Dan Benotto, PRI Director, Information Technology and Transformation shares these reminders:
Phishing is a popular form of cybercrime because of how effective it is. Cybercriminals have been successful in using emails, text messages, or direct messages, to get people to respond with their personal information. The best defense is awareness and knowing what to look for.
Here are some ways to recognize a phishing email:
- Urgent call to action or threats – Be suspicious of emails that claim you must click, call, or open an attachment immediately. Often, they’ll claim you have to act now to claim a reward or avoid a penalty. Creating a false sense of urgency is a common trick of phishing attacks and scams. They do that so that you won’t think about it too much or consult with a trusted advisor who may warn you.
- First-time or infrequent senders – While it’s not unusual to receive an email from someone for the first time, especially if they are outside your organization, this can be a sign of phishing. When you get an email from somebody you don’t recognize, or that Outlook identifies as a new sender, take a moment to examine it extra carefully before you proceed.
- Spelling and bad grammar – If an email message has obvious spelling or grammatical errors, it might be a scam.
- Generic greetings – An organization that works with you should know your name and these days it’s easy to personalize an email. If the email starts with a generic “Dear sir or madam” that’s a warning sign that it might not really be your bank or shopping site.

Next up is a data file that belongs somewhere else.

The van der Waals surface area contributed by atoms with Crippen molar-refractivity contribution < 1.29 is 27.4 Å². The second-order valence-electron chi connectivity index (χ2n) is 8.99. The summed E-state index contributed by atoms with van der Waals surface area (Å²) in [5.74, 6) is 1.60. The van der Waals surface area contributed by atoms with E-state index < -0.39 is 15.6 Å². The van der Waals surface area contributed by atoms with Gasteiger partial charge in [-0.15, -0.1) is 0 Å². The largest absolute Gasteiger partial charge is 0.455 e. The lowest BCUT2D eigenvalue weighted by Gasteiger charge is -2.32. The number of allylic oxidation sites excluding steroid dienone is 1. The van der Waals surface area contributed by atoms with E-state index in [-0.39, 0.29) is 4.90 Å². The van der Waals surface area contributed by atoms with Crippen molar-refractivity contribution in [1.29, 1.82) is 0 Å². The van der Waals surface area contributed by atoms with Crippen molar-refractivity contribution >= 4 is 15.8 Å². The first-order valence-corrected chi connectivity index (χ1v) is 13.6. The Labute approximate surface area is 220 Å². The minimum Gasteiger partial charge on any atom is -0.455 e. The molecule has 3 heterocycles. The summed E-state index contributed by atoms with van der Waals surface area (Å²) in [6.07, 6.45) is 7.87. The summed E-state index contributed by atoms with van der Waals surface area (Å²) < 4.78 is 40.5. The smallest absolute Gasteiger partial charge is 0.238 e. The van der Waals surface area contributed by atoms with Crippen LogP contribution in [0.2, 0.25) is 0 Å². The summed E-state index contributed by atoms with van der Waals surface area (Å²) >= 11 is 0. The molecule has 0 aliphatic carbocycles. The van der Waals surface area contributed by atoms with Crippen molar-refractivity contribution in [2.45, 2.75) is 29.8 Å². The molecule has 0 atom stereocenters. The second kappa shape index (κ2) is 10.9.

- Mismatched email domains – If the email claims to be from a reputable company, like Microsoft or your bank, but the email is being sent from another email domain like Gmail.com, or microsoftsupport.ru it’s probably a scam. Also, be watchful for very subtle misspellings of the legitimate domain name. Like micros0ft.com where the second “o” has been replaced by a 0, or rnicrosoft.com, where the “m” has been replaced by an “r” and an “n”.
- Suspicious links or unexpected attachments – If you suspect that an email message is a scam, don’t open any links or attachments that you see. Instead, hover your mouse over, but don’t click, the link to see if the address matches the link that was typed in the message.
If you suspect, you are a victim of a phishing email please report it to email@example.com